A reader wants to know how to use misinformation as a way to up the suspense in a novel or essay. She cites the teen cable drama “Roswell” as an example, where a character eavesdrops on a conversation and either hears it or interprets it in a mistaken way. Happens to me all the time.
Writing Tip for Today: If you are writing in 3rd person limited POV (he/she), your reader knows exactly what the character knows and no more unless it’s in a different viewpoint. If a character overhears a conversation and then misinterprets the info, the reader won’t know it’s a mistake until the character does. What to do?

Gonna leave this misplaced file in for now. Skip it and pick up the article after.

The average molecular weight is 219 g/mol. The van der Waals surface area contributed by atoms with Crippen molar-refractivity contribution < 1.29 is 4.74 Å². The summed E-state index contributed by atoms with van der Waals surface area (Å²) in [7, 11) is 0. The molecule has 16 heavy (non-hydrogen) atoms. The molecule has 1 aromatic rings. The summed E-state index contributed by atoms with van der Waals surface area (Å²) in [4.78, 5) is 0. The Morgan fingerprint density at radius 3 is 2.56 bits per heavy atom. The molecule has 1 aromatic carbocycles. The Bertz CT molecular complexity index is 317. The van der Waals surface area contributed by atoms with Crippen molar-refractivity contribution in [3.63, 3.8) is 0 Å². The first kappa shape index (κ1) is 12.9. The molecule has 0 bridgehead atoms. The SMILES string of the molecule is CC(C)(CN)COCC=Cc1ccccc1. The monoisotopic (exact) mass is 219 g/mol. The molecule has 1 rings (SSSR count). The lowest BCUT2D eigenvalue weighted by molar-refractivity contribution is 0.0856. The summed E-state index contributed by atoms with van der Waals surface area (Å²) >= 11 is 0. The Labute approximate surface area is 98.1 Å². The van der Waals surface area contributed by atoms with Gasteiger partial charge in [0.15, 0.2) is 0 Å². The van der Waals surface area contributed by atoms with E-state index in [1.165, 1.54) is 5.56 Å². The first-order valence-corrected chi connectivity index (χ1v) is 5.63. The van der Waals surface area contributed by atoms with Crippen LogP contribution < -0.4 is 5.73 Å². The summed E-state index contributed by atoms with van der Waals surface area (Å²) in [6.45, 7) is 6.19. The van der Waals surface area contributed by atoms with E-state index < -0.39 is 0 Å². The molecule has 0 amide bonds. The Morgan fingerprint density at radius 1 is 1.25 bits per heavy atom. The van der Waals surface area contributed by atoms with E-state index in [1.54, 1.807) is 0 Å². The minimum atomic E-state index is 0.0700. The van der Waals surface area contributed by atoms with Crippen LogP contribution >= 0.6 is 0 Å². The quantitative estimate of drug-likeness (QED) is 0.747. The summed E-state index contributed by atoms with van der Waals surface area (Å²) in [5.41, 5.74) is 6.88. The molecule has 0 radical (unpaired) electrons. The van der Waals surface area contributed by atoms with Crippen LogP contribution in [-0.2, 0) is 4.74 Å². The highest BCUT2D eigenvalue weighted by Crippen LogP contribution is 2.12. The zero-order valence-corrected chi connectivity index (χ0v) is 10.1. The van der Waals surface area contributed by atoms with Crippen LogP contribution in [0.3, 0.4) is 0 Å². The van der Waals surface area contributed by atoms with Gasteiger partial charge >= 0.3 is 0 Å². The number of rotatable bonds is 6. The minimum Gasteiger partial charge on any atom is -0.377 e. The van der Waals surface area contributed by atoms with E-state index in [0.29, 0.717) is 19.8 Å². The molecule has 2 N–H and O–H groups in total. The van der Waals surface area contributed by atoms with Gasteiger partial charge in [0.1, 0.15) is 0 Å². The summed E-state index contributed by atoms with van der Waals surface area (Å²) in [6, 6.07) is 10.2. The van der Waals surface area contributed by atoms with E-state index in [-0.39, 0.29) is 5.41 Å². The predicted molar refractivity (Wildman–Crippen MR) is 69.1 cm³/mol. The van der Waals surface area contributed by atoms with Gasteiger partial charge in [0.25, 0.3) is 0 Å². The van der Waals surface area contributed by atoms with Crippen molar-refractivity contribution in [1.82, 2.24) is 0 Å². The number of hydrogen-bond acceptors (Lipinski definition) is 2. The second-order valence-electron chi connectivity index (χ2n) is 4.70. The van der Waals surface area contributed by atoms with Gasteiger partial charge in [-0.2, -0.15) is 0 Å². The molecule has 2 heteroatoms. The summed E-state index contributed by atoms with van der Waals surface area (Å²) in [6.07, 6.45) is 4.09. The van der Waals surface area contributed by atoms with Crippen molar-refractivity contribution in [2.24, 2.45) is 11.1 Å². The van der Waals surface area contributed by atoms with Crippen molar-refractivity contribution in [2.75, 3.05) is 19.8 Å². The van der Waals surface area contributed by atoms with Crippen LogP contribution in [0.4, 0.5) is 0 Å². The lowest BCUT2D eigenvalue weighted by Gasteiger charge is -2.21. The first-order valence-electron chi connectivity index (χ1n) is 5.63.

- Give the reader hints with body language. The character who spoke the misinterpreted info won’t connect with the eavesdropper, because they are talking apples and oranges. Frustration always leads to tension.
- Let the character repeat the incorrect info to a third party, thus keeping the tension with the first two characters but giving the reader a bigger hint that the viewpoint character misheard.
- If nothing else works, you can use more than one viewpoint (separately of course) and switch back and forth. Caution: this requires skill. The worst thing you can do to a reader is to confuse which character is narrating.